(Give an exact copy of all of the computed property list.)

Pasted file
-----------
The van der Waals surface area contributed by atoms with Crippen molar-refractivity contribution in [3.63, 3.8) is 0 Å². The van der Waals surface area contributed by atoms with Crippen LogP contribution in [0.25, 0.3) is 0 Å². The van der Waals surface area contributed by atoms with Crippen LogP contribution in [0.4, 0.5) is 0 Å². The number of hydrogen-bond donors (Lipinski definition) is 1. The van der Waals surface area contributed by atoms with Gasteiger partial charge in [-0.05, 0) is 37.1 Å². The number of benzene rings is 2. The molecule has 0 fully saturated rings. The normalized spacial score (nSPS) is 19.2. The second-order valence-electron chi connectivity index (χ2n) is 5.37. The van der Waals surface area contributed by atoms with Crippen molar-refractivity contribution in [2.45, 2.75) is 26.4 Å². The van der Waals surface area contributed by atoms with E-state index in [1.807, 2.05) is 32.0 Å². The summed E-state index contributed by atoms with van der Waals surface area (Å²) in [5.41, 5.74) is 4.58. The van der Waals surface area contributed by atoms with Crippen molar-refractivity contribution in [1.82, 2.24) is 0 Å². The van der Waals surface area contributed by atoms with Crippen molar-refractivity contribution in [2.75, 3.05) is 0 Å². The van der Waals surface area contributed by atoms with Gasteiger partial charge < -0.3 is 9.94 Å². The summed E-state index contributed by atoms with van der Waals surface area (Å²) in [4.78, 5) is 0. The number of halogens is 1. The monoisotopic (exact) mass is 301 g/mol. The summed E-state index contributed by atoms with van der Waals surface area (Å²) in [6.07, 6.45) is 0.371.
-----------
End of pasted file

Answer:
The van der Waals surface area contributed by atoms with Crippen molar-refractivity contribution in [3.63, 3.8) is 0 Å². The van der Waals surface area contributed by atoms with Crippen LogP contribution in [0.25, 0.3) is 0 Å². The van der Waals surface area contributed by atoms with Crippen LogP contribution in [0.4, 0.5) is 0 Å². The number of hydrogen-bond donors (Lipinski definition) is 1. The van der Waals surface area contributed by atoms with Gasteiger partial charge in [-0.05, 0) is 37.1 Å². The number of benzene rings is 2. The molecule has 0 fully saturated rings. The normalized spacial score (nSPS) is 19.2. The second-order valence-electron chi connectivity index (χ2n) is 5.37. The van der Waals surface area contributed by atoms with Crippen molar-refractivity contribution in [2.45, 2.75) is 26.4 Å². The van der Waals surface area contributed by atoms with E-state index in [1.807, 2.05) is 32.0 Å². The summed E-state index contributed by atoms with van der Waals surface area (Å²) in [5.41, 5.74) is 4.58. The van der Waals surface area contributed by atoms with Crippen molar-refractivity contribution in [1.82, 2.24) is 0 Å². The van der Waals surface area contributed by atoms with Crippen molar-refractivity contribution in [2.75, 3.05) is 0 Å². The van der Waals surface area contributed by atoms with Gasteiger partial charge < -0.3 is 9.94 Å². The summed E-state index contributed by atoms with van der Waals surface area (Å²) in [4.78, 5) is 0. The number of halogens is 1. The monoisotopic (exact) mass is 301 g/mol. The summed E-state index contributed by atoms with van der Waals surface area (Å²) in [6.07, 6.45) is 0.371.